What goes up, must come down.  Once on the other side of Monarch Pass, it’s all down hill, as evidenced by the “runaway truck ramp”.  I often wonder how the driver of a semi-truck feels racing down a twisty, curvy mountain road with brakes not functioning.  It’s not as if a guard rail, when there is a guard rail, would stop a semi from tumbling over the edge.  That kind of excitement, I assure you, I do not need to experience first hand.

Continental Divide
surrounded by beautiful scenery
Continental Divide
I’ve crossed the Continental Divide; it’s all down hill from here

I’ll stick with my little truck.  I coast down the western slope of the Rocky Mountains with the help of my brakes here and there.  Traffic is light.  I’m really enjoying the drive.  I stop for lunch in Gunnison before stopping at the Blue Mesa Reservoir.  I can’t believe how low the water level is at Blue Mesa Reservoir.  The past few years of drought have taken a toll on Colorado’s reservoirs.  However, it should fill considerably as the snow melts in the high country…..I hope.

Blue Mesa Reservoir
Highway 50 crosses Blue Mesa Reservoir
Blue Mesa Reservoir
Blue Mesa Reservoir; the water level is low due to drought
Rocky Mountains
Blue Mesa Reservoir
Montrose Colorado
A perfect day; Highway 50 east of Montrose, Colorado

I continue on the journey enjoying a perfect day…..oops….spoke too soon.  I come to a screeching halt about fifteen minutes east of the town of Montrose.  Construction!  Did you know Colorado only has two seasons?  Winter and construction.  I knew this day was too perfect.  Oh well, with no place to go we all shut off our engines and enjoy the perfect weather and scenery.

Rocky Mountains
Construction has us stopped east of Montrose
Rocky Mountains
My view to the left as traffic is halted for construction

With plenty of time to day dream, I glance out the rolled down window and wonder about the folks living on this ranch in the above photo.  They are probably cattle ranchers.  Pretty common in this area of Colorado….cattle country.  Could I live here?  Would I want to live here?  Probably not….. most likely not.  The winters are long and hard in this neck of the woods.  Come on, it’s the end of May and there’s still snow on the ground.  You should see this part of Colorado in the winter…..beautifully white in all directions covered deep in snow AND it’s cold….the air and the snow 😉

Highway 50
After thirty minutes of sitting, we’re finally moving again
Highway 50 just east of Montrose, Colorado

After thirty minutes of waiting, traffic finally starts to move and it is once again smooth sailing the rest of the way.  6 1/2 hours and 383 miles later I pull into my brothers driveway in Grand Junction…..right behind his new travel trailer.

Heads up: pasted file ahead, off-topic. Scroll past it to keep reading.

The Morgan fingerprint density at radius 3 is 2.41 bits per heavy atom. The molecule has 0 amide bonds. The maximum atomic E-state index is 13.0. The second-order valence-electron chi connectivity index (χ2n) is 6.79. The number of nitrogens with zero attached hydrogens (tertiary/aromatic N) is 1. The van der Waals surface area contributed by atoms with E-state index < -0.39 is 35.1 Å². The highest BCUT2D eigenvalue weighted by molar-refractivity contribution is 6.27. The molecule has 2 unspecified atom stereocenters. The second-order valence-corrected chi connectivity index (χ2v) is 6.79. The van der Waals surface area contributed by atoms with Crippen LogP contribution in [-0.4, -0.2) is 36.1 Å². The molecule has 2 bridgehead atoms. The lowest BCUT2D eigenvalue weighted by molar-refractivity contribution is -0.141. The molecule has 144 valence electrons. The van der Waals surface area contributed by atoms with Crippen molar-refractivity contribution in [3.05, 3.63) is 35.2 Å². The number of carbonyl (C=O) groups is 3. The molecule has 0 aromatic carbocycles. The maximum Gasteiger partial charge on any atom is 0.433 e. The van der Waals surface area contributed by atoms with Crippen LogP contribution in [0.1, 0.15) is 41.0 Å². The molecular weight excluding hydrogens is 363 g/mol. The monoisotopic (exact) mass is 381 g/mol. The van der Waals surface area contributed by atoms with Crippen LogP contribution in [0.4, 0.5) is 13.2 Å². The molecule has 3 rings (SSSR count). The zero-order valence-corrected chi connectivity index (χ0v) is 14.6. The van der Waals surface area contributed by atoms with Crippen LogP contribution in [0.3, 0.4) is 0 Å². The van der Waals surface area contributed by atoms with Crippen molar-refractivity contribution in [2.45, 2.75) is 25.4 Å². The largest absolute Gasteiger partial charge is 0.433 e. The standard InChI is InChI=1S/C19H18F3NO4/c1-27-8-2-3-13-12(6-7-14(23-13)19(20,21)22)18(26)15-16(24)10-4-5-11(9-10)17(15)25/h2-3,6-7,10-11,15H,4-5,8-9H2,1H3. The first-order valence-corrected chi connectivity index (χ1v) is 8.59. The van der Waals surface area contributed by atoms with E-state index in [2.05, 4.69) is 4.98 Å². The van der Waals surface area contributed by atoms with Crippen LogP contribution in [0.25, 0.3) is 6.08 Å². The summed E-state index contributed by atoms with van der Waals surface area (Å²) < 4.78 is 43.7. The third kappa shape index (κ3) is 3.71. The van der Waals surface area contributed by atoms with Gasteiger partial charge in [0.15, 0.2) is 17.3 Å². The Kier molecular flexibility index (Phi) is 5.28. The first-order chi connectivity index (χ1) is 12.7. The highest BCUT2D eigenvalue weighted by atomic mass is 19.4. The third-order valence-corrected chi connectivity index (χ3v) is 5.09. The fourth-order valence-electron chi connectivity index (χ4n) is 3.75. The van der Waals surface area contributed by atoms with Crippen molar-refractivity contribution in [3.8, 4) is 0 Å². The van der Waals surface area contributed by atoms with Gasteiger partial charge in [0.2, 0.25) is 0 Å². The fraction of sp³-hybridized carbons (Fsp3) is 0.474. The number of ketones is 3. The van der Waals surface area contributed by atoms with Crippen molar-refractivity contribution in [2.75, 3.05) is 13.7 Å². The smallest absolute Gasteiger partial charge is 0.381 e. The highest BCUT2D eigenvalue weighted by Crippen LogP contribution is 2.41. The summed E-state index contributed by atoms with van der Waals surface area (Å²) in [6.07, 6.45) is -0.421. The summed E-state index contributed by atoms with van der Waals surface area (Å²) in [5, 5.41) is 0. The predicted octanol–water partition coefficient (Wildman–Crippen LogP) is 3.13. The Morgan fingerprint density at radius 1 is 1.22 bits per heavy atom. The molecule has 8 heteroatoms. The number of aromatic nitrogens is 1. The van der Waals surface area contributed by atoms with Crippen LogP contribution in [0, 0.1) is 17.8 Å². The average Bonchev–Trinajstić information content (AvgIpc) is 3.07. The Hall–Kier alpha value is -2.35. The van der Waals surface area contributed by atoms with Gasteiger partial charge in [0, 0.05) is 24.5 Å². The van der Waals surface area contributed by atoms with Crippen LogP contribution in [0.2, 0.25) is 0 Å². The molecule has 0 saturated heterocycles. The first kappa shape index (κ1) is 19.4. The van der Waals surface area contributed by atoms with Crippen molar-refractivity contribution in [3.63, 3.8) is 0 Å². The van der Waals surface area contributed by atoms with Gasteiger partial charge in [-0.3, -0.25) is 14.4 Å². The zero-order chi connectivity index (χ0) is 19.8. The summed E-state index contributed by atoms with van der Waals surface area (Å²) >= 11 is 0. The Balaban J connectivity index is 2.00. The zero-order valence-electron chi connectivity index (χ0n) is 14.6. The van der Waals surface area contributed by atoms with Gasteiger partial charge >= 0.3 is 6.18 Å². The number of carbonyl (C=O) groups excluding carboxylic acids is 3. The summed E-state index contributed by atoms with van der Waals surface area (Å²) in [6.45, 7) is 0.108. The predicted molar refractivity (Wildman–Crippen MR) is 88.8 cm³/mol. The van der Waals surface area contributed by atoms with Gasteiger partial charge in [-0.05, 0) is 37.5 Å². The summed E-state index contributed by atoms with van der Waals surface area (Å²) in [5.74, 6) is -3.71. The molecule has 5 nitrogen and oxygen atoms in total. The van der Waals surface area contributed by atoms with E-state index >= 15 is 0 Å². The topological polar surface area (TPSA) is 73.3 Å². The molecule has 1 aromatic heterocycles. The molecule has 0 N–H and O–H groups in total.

Brother’s new travel trailer

My brother and his wife camped in Moab the previous weekend.  Knowing I was coming for a visit, brother postponed stowing the trailer so I could see his new toy.  We spend the evening swapping RV stories over cocktails and catching up with life in general.  Tomorrow we’ll visit The Monument.


Several blogs I follow share their adventures of hiking.  I’ve been inspired by their stories.  Inspired by the photography.  I can’t wait to explore some of these trails myself.  I throughly enjoy hiking, but in the past I haven’t had time to hike more than an hour or so.    Therefore, I have never built up the endurance for much past a four to five mile hike, nor did I have the desire.

Pikes Peak
a snow-capped Pikes Peak behind Garden of the Gods

After reading the accomplishments of fellow bloggers, I am motivated to hike longer and further….motivated to increase my endurance…..motivated to push myself….motivated to explore beyond my dreams.  I actually have an interest in one day hiking a “Fourteener” and  it is now on the “bucket list”.  As I contemplate this goal, I am reminded of a post I did last spring.  A post about “Fourteeners”.


If you live in Colorado, you obviously know what a Fourteener is.  For those of you unfamiliar, it’s a mountaineering term used to describe a mountain that exceeds fourteen thousand feet above sea level.  Climbing all of Colorado’s Fourteeners is a popular pastime among hikers, especially here in Colorado.

Pikes Peak
Pikes Peak,  Colorado Springs, Colorado

Alaska has the tallest Fourteener; Mount McKinley in Denali comes it at 20,320 feet in elevation.  Pikes Peak in Colorado Springs, Colorado, places 57th on the Fourteener list in the United States coming in at 14,110 feet above sea level.

Although I love to hike, I know my limitations.  Thus, hiking a Fourteener has eluded my repertoire of activities, as well as the bucket list.  I have the utmost respect and admiration for those whom have accomplished hiking all of Colorado’s Fourteeners.  I just won’t be one of them.

Grand Junction
Me with daughter and my brother at The Monument

I do enjoy a good hike.  Whenever we visit my brother and sister-in-law in Grand Junction, Colorado, we always manage to squeeze in a visit to The Monument, even if it’s only an easy one hour hike.  That being said, last year daughter and I were on such a hike with my brother and his wife.  The Monument is so beautiful, any hike is better than no hike and a trip to Grand Junction just would not be complete without this activity.

We hiked, we explored, we climbed rocks for photo-ops and that’s when it happened.  A sound escaped my brother…..”Hum, excuse me”. he says slightly embarrassed.  I comment, “No problem.  Consider yourself healthy and normal”.  I proceed to brief him on a recent Dr. Oz show….a show on flatulence, a show about passing gas.  Dr. Oz…. gotta love him.  According to Dr. Oz, the average, healthy person passes gas fourteen times per day.

AND THUS…..the new meaning of a FOURTEENER was born !  Have you accomplished a Fourteener?  🙂

The Monument
Really, Mother? Really???

Grand JunctionGrand Junction Colorado